Given that Egypt’s plastic consumption is estimated to be almost a million ton per year, Faiad’s innovative discovery has the potential to transform the country’s economy. In an interview with Sci Dev Net, Farad said, “I will pursue my efforts to get my project patented this year through the Egyptian Patent Office and also to see the idea become a tangible project on the ground”.
We’ve seen everyone from political candidates to movie stars lose their temper from time to time. And while they may suffer some temporary condemnation, depending on the situation, most manage to escape with their reputation intact. But based on new research on anger expression, it would appear that angry women are less likely to emerge unscathed than their male counterparts.
All of us, of course, are subject to evaluation by other people when we lose our temper. You’ve undoubtedly seen angry customers lose it when things don’t go their way. What are your impressions of those irate shoppers? If you’ve been at the receiving end of one of these diatribes, how do you react?
Arguments with your romantic partner, friends, or colleagues can also take an angry turn when disagreements get severe enough. You want to convince your partner to spend the weekend with your favorite relatives, but your other half just wants to have some alone time with you. It makes you angry to think that you’ll miss out on family fun because of what you think is your partner’s selfishness.
Political candidates make their living involved in nothing but arguments, whether on the floor of their legislature or in a televised debate. Emotions can get heated. Most recently, we saw Hillary Clinton defend decisions made after the Benghazi attack as she testified for hours in front of a congressional hearing. She never once expressed anger and even made a few jokes. Donald Trump, on the other hand, regularly goes on angry offensives against opponents and the media. Though it’s not always appreciated, many of his followers say, “Bring it on.”
In a study that won several prizes, Arizona State University psychologist Jessica Salerno, with University of Chicago-Illinois psychologist Liana Peter-Hagene (2015), investigated what happens when women and men become angry during jury deliberations. In these situations, jurors often find themselves needing to sway the opinions of others. The stakes are high: The jury’s decision will decide the fate of another human being, and if they get it wrong, an innocent man or woman may be sentenced, or a guilty party go scot-free. Emotions run high and speeches can be very passionate.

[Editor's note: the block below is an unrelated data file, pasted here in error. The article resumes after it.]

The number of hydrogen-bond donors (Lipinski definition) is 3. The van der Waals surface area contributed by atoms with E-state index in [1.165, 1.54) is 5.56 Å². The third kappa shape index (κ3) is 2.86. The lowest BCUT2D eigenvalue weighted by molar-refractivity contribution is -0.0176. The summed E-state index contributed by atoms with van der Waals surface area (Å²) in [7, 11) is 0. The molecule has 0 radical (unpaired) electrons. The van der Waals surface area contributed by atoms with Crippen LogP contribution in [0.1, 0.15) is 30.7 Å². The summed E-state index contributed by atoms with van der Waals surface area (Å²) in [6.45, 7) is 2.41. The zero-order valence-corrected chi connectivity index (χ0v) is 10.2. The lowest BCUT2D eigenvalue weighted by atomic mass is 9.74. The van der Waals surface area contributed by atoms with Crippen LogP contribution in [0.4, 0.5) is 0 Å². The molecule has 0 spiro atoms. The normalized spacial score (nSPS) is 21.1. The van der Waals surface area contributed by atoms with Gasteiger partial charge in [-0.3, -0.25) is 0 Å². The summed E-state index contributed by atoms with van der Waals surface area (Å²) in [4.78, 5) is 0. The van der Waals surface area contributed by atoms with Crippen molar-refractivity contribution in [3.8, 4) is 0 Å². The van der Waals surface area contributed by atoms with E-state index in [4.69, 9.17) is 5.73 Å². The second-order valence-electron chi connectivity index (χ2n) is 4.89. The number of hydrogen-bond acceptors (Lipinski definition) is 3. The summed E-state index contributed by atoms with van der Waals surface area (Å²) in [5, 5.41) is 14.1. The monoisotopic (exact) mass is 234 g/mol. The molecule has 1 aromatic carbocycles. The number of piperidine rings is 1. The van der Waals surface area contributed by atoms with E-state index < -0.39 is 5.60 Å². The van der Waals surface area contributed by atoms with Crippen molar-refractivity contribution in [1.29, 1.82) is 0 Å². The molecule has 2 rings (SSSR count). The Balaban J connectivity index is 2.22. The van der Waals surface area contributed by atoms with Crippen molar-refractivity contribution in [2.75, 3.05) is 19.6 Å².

If women and men are perceived differently when they express their anger in impassioned speeches, then their influence on fellow jurors should reflect these impressions. If you’re taken seriously when you get angry, you may persuade others to change their mind; if you’re viewed as a lightweight, you’ll be ignored.
To create a scenario that would reproduce what juries do in a controlled experimental setting, Salerno and Peter-Hagene recruited an ethnically diverse sample of 210 undergraduates (about two-thirds of them female) to participate in a computer simulation of the deliberation process. Participants read transcripts from an actual murder trial, saw photographs of the crime scene, and viewed several other photos that weren’t from the trial but gave the scenario greater credibility. The evidence was sufficiently ambiguous to lead participants in a prior study to vote for conviction only 62% of the time; in the present study, 43% of participants arrived at a guilty verdict.
After deciding on their verdict, participants encountered the simulated jury deliberation. They read scripts from other jurors in which one “holdout” refused to go along with the majority opinion. The holdout was identified by name as either a male or a female, and their arguments contained anger (“Seriously, this just makes me angry”), fear (“It scares me to think about how…”), or no emotion at all.